Measuring the user experience of AJAX websites with the timings the browser provides can be difficult. Often the perceived loading time of a web page differs considerably from the measured loading time. Therefore, Silk Performer introduced the time to interact. In this blog post, we will explain what exactly the time to interact is, why and when it is useful, and how to actually use the time to interact in Silk Performer.
When load testing modern websites, often the perceived loading time differs considerably from the measured loading time. A user can consider a web page as ready, although the processing in the background is not yet completed. This is illustrated in case A in the graphic below. Or the browser might have completed downloading resources, but the web page is not yet ready for the user at that point in time; essential page elements might be loaded asynchronously. This is shown in case B below. To get an indication of when a web page is ready for the user interaction, Silk Performer introduced the so-called time to interact, or TTI for short.
In Silk Performer terminology, the time to interact is defined as the time from a user interaction (such as navigating to a URL or a click on a link) until all relevant elements a user requires to interact with the page are ready; even if the page has not yet completely loaded.
Identifying the relevant elements of a page can not simply be automated, as it heavily depends on the use case and on the perspective which elements to consider relevant. For example: A web shop company can test their website from their own perspective and from the perspective of their customers. From the company-perspective, the elements that contain the special offers might be considered relevant. But from the customer-perspective, just the search field might be considered relevant.
Therefore, the performance engineer has to tag all TTI-relevant elements during recording. This is step one from the graphic below. The Recorder then generates a BrowserTtiIncludeElement() function for each of these tagged elements. During replay, Silk Performer measures how long it takes to load each TTI-relevant element and reports the maximum as the time to interact. This is step two from the graphic.
We will step through an example to show you how it is actually done. In Silk Performer, we create a new web browser-driven project and enter the URL of the application we want to test. For this example, we'll be recording our Silk Central dashboard. The Browser Application starts and we log in to Silk Central.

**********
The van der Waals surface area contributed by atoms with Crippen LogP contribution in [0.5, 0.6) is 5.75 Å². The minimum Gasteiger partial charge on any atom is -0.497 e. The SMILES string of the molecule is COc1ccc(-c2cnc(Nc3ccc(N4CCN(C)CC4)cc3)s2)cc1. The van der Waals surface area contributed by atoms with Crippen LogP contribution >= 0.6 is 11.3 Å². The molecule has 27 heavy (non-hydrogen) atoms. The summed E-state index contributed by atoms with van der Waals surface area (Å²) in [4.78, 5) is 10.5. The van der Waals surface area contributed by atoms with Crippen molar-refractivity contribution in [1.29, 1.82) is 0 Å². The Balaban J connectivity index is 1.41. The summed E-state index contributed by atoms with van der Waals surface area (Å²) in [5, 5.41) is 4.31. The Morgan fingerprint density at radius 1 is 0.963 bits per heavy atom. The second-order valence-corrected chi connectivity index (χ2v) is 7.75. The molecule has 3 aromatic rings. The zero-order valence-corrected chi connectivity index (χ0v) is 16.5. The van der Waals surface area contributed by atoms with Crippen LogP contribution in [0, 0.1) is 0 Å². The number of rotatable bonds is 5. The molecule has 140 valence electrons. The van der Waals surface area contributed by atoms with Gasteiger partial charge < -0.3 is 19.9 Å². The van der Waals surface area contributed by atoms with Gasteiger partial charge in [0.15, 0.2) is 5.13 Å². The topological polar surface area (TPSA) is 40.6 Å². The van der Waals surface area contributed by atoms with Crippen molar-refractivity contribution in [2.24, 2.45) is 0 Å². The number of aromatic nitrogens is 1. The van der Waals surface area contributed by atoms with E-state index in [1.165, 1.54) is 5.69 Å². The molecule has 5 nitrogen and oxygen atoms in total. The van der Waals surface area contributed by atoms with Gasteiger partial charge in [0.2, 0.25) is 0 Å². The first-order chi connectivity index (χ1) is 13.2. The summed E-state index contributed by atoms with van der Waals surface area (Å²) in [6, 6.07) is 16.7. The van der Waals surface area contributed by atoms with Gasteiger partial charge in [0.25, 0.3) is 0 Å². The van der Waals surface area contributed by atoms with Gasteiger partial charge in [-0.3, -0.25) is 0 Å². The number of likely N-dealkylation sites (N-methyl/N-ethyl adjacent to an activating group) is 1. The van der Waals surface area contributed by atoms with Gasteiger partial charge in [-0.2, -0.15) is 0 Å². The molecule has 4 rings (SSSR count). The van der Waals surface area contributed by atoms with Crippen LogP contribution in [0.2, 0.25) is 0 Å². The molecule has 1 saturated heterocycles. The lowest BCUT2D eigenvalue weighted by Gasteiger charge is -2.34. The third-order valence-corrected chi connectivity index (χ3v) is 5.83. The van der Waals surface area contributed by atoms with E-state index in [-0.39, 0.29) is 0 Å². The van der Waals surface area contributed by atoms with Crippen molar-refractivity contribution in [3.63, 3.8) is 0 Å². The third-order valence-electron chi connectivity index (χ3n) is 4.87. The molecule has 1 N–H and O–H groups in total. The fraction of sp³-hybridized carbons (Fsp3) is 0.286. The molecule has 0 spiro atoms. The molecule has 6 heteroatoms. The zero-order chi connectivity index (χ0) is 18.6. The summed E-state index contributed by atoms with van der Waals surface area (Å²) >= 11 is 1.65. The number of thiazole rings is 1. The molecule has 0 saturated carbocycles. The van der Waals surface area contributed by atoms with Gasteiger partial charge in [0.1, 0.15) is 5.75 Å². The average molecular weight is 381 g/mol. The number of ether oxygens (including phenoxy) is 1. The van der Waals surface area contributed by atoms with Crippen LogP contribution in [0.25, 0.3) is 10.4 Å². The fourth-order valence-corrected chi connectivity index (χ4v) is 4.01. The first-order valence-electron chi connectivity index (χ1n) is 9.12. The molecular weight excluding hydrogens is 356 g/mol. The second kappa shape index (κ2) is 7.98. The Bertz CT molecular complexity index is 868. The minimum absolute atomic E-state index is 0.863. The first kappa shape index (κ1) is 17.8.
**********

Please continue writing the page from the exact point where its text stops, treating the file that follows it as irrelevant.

We want to find out how long it takes until the dashboard is ready for us to use. To be able to test this, we have to select some specific elements on the page that we want to measure. We go for one of the dashboard charts (1) and two metric elements (2). We hover the mouse over one of the elements (3), press Pause/Break on the keyboard to get the locator of the element (4), and then we click Include in TTI (5) on the bottom right. This way, we have tagged our first element as TTI-relevant. We perform the same steps for the other two elements and then we stop the recording.
Now we take a look at the script Silk Performer has created. We can find three BrowserTtiIncludeElement() functions, one function for each element that we've tagged. If you want to include additional elements, after you have recorded your script, you can easily do so during a trial run. Click Try Script on the Workflow bar, enable Visible client and Step by step execution and click Run. Step through the script up to the point where you want to include your additional elements. Then get the locator and click Include in TTI.
Complete the run and execute another trial run, this time without the visible client. If you do so, you will get a TrueLog that includes the newly tagged elements. When the trial run is completed, the Try Script Summary page displays.
Click Explore TrueLog file to open TrueLog Explorer. When you click the respective node, you can see the TTI measures in the Info tab (1). The tab includes the locator of each tagged element, the measured time values, and some colored bars. Green and yellow color tones refer to rather small TTI values, red color tones refer to big TTI values. When you click Toggle Heatmap (2), you can see the actual elements on the page, also with the color codings (3). The highest of your measured time values is the TTI (4).
On the Statistics tab (1), you can also find the TTI (2), as well as all the other measures Silk Performer collects for a browser-driven test (3). Also take a look at the diagram for the measures. In our example, this diagram shows that all of the conventional browser measures (4) are considerably lower than the TTI (5). So these measures can be absolutely misleading as indicators for user experience.
Once you understand what the time to interact is and how to set it up, it can be tremendously useful in collecting more meaningful metrics when load testing modern websites.
In the following video, you can watch how we performed the above described steps:
To learn more about all new features and enhancements Silk Performer 18.0 provides, take a look at the following blog post:
The Silk Performer Help is another comprehensive source of information.
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